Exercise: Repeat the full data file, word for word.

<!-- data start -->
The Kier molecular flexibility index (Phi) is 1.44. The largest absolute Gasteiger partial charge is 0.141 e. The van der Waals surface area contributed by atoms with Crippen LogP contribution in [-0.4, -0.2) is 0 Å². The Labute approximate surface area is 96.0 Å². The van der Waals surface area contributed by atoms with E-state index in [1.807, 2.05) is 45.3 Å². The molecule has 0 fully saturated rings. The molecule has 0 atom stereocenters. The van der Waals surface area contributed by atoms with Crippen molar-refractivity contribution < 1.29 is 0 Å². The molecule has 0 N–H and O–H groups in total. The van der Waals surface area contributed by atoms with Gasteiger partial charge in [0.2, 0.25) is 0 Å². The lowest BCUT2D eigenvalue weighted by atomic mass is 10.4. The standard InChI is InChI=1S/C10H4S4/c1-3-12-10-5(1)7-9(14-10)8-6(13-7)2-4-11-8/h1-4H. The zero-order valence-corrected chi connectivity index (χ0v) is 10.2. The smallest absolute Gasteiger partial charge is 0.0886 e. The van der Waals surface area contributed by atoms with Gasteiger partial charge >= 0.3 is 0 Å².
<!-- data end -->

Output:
The Kier molecular flexibility index (Phi) is 1.44. The largest absolute Gasteiger partial charge is 0.141 e. The van der Waals surface area contributed by atoms with Crippen LogP contribution in [-0.4, -0.2) is 0 Å². The Labute approximate surface area is 96.0 Å². The van der Waals surface area contributed by atoms with E-state index in [1.807, 2.05) is 45.3 Å². The molecule has 0 fully saturated rings. The molecule has 0 atom stereocenters. The van der Waals surface area contributed by atoms with Crippen molar-refractivity contribution < 1.29 is 0 Å². The molecule has 0 N–H and O–H groups in total. The van der Waals surface area contributed by atoms with Gasteiger partial charge in [0.2, 0.25) is 0 Å². The lowest BCUT2D eigenvalue weighted by atomic mass is 10.4. The standard InChI is InChI=1S/C10H4S4/c1-3-12-10-5(1)7-9(14-10)8-6(13-7)2-4-11-8/h1-4H. The zero-order valence-corrected chi connectivity index (χ0v) is 10.2. The smallest absolute Gasteiger partial charge is 0.0886 e. The van der Waals surface area contributed by atoms with Gasteiger partial charge >= 0.3 is 0 Å².